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What Would You Do Answers: The Case Of The Immobilized Signer

immobile-signer-resized.jpgLast week, we shared a question based on a real-life scenario described by a Notary. The Notary was asked to perform a notarization, only to find out that the signer was completely immobilized and unable to write, make a mark or speak. The only motion the signer could make was to nod his head “yes” or “no.” The Notary was unsure whether to proceed with the notarization.

What Notaries Said 

Several Notaries said that the first thing they would do is to ask if someone had been granted power of attorney to sign on behalf of the immobilized individual.

“I would first see if they have a POA (Power Of Attorney) document in place that supports that a different person is able to act for him if he were incapacitated or heavily medicated,” said Angie Gallegos. “If there aren’t any documents, then unfortunately I wouldn’t notarize.”

Patti Heberling and Becki Wheeler proposed that the signer could hold the pen in his mouth in order to make a signature by mark as an alternative to signing by hand. Heberling said she would first ask everyone else to leave the room so she could speak to the signer privately and determine his awareness and willingness to use this option.

Jorge Maria Perez suggested first determining if the signer is alert and can communicate clearly, then offering the option of a signature by proxy, where the Notary or third party would sign the document at the direction of the immobilized signer. “If he wants me to sign on his behalf, of course I will only do it in the disabled person’s presence and two other witnesses that do not have any interest in the document being notarized,” said Perez, who is a Notary in a state that allows Notaries to sign for persons with a physical disability.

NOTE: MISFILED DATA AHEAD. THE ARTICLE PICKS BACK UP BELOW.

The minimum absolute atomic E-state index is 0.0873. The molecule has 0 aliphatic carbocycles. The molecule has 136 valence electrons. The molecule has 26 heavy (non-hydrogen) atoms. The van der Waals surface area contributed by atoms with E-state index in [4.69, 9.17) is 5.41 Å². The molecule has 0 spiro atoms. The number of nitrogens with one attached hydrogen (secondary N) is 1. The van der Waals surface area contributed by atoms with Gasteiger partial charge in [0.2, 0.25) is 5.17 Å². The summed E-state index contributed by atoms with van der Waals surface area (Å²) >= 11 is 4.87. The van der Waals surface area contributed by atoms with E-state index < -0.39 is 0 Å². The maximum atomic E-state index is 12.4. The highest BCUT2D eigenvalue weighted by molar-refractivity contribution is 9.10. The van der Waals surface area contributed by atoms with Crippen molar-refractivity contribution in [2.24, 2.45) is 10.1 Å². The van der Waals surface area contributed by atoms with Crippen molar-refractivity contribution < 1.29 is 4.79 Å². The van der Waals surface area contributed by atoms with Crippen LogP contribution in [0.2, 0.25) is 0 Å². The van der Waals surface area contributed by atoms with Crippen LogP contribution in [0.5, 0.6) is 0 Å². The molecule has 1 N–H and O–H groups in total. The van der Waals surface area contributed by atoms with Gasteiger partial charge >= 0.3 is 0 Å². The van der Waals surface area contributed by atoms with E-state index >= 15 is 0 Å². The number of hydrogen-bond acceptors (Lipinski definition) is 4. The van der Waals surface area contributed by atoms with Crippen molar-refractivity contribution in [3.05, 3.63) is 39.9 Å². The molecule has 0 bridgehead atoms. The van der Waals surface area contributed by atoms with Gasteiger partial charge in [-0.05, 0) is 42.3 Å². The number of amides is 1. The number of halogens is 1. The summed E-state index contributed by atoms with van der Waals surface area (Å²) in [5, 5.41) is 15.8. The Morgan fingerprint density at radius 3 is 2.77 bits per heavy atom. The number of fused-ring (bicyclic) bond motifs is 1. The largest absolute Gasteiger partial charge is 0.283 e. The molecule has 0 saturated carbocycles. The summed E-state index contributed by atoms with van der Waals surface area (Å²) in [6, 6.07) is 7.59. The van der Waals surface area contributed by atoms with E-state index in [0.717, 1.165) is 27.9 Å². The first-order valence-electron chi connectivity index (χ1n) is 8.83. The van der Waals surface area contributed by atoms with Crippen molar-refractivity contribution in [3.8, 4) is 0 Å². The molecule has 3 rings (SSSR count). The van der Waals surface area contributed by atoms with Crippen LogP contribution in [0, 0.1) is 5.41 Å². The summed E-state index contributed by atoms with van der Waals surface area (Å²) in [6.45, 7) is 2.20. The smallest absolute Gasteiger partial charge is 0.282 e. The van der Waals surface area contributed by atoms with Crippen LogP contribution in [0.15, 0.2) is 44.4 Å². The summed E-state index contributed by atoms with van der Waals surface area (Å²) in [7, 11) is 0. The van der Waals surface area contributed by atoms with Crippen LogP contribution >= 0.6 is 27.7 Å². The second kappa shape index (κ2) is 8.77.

Some Notaries felt it was too risky to proceed with the notarization because of the challenges due to the signer’s physical condition. “If the signer is unable to speak or give his signature, I would not notarize, but advise them to seek a lawyer’s assistance,” said Evelyn K. Graham. “As a Notary, I would not feel comfortable in this situation, even if the signer could blink once for ‘yes’ and twice for ‘no.’ Too much fraud in our world today.” 

Standards Of Notary Practice For An Immobilized Signer

This was an unusual case because the Notary who left a message for the NNA Communications Team describing the issue did not leave her contact information and state. Consequently we were unable to find out how she ultimately resolved this situation. However, no matter what state you are in, you must first establish if the signer is alert and can clearly communicate before proceeding. This may be difficult for Notaries to judge without medical training or experience working with health care patients. As Patti Heberling suggested, the Notary may wish to ask all other persons to leave the room to see if clear communication can be established with the signer. But if the Notary has any doubts at all — for example, if the Notary observes the signer making involuntary head movements or eye movements that suggest they cannot control nodding or blinking in response to the Notary’s questions — then stop the notarization and go no further.